Have you ever seen a Fata Morgana? The phenomenon is a complex superior mirage that is seen in a narrow band right above the horizon. They are incredibly rare, and luckily, I was able to finally capture one by photograph and video.
I live in a small resort town on Lake Michigan, and a few years ago, I thought I saw Chicago across the lake using my DSLR and a 300 mm lens. I shrugged it off as something else and didn’t take a photo. I thought it was impossible because the Windy City is more than 60 miles across the lake. The human eye can only see about five miles out from from flat ground due to the curvature of the Earth.
Fast forward to this year. I began seeing incredible images on television of a mysterious city floating in the clouds above the South China Sea near Foshan, China. I started to suspect what I previously saw was also a mirage.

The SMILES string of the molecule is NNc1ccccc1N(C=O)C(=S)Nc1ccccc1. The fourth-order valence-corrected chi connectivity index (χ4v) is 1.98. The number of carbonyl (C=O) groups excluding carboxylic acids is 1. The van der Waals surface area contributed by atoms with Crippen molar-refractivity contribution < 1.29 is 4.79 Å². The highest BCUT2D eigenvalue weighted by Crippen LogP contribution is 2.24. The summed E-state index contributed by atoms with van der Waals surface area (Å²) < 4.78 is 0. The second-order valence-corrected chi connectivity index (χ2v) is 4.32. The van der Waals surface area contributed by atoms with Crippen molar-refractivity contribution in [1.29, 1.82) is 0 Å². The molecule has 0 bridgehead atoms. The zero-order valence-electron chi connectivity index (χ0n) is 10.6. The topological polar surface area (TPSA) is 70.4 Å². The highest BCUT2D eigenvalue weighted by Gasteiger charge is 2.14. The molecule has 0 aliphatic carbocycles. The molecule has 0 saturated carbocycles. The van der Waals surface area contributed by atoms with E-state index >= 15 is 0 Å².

Recently, I was driving home on a cool but clear fall day when I saw something peculiar in the distance. They looked like buildings, but I thought they were probably ships. I rushed home and grabbed my DLSR and hurried back around sunset. Sure enough, they were buildings! With my 300 mm lens, I could clearly see the Willis Tower, Trump Hotel and John Hancock Tower in the distance. It was absolutely remarkable because I could see them with my naked eye. But with the telephoto lens, I could even see their beacon lights blinking. These were all fata morganas!
The fata morgana occurs because rays of light are bent when they pass through air layers of different temperatures in a steep thermal inversion. The conditions have to be perfect — warmer air has to float in a fine layer above a layer of significantly cooler air. The thermal inversion has to be strong enough that the curvature of the light rays within the inversion layer is stronger than the curvature of the Earth. This is when the rays bend and create arcs, which shoot out into the distance. I was lucky enough to be within reach to see the arc.
What an awesome sight!